The Raging Debate Over Whether Kids are Too Sheltered

January 28th 2015

Jessica Glassberg

When a couple in Maryland let their six-year-old daughter and ten-year old son walk one mile home from the park without parental supervision, Child Protective Services was called. The parents, Danielle and Alexander Meitiv, claim they were encouraging their children’s independence by following a methodology known as free-range parenting. 

What is Free-Range Parenting?

Now, most people have heard the term, "helicopter parent,” where parents hover (propellers in constant motion) over their children’s playtime, homework, and pretty much all of their life decisions. There has been plenty of criticism over this parenting style as well as support.

Think of free-range parenting as helicopter-parenting’s counterpoint.

It's a term that was coined six years ago by Lenore Skenazy, a mother who notoriously let her nine-year-old ride the New York City subway by himself and now hosts her own television show on Discovery called, “The World’s Worst Parent.” Danielle explained that being a parent means constantly assessing risk management.

“Every day, we decide: Are we going to let our kids play football? Are we going to let them do a sleepover? Are we going to let them climb a tree? We’re not saying parents should abandon all caution. We’re saying parents should pay attention to risks that are dangerous and likely to happen.”

Free-range parenting doesn’t mean safety measures such as seatbelts or car seats are both literally and figuratively thrown out the window, but as the Meitivs pointed out, the chances of children being hurt in a car accident are far more likely than for them to be abducted by a stranger on their way home from the park.

And the truth is, she’s right. Yes, we should all be aware of Stranger Danger. Heck, I still have nightmares from the TV mini-series “I Know My First Name is Steven."

But it’s not as prevalent as the 1980s scared us into thinking it is. 

Danielle has also pointed out that just a decade ago, walking to the bowling alley or the library in Flushing, Queens where she grew up was the norm.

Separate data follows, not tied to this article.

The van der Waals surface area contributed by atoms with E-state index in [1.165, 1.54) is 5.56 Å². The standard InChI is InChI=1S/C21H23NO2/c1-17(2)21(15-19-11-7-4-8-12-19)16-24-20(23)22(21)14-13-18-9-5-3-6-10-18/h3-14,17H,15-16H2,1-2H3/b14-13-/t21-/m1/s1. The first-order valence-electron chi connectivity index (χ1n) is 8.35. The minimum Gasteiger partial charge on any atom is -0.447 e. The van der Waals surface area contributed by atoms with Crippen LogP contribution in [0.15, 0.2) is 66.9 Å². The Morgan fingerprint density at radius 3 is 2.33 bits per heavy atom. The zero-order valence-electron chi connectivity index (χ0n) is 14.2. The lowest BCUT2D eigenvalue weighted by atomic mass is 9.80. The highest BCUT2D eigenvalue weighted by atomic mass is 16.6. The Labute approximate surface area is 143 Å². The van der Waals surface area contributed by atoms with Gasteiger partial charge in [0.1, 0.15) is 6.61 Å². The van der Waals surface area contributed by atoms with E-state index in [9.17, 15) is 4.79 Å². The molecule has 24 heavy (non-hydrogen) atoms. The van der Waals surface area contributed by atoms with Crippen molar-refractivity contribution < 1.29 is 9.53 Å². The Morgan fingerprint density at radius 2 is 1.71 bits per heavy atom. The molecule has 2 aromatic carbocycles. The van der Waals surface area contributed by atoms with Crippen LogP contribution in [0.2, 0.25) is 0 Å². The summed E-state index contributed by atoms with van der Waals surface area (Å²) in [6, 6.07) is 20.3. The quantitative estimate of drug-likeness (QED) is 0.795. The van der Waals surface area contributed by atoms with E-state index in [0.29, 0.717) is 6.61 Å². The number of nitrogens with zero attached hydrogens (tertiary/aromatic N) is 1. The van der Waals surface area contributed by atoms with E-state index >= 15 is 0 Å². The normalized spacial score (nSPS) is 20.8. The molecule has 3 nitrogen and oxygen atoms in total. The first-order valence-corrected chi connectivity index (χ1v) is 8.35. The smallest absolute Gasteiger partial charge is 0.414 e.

So, why was child protective services called?

According to Maryland law, “A child must be at least eight years old to be left alone in a house or car. State law also says a child must be at least 13-years-old to babysit another child. Generally, it is left up to the parent to decide whether a child who is at least eight is mature enough to be home alone.”

Okay, so this was a 10-year-old and a six-year-old outside of a confined space.

But when is too much hand-holding cutting off a child’s ability to be independent?

The Meitivs didn’t just arbitrarily drop their kids off in the middle of nowhere and say, “Smell ya later!” (which would have been weird on many levels) and force them to find their way home. They had been slowly building up to this mile long walk with shorter walks over time. They were developing a trust and increasing their children’s sense of self-reliance and self-confidence.

But can or should a 10-year-old be responsible for a six-year-old?

What if the younger child was five? Or four? What if it was nighttime? Where is the line?

Do we start calling CPS for parents who feed their children “unhealthy” snacks? Diabetes, anyone? How many chocolate-chip cookies would warrant a call to CPS? How about parents who give their kids terrible haircuts and subject them to bullying?

Yes, there are certain lines that cannot be crossed… Sexual abuse. BAD. Physical violence. BAD. Asking your toddler to funnel a beer. BAD. All very, very bad.

But is it time to start reevaluating this reliance on “over-parenting?”

When do we allow parents to know what’s best for their children?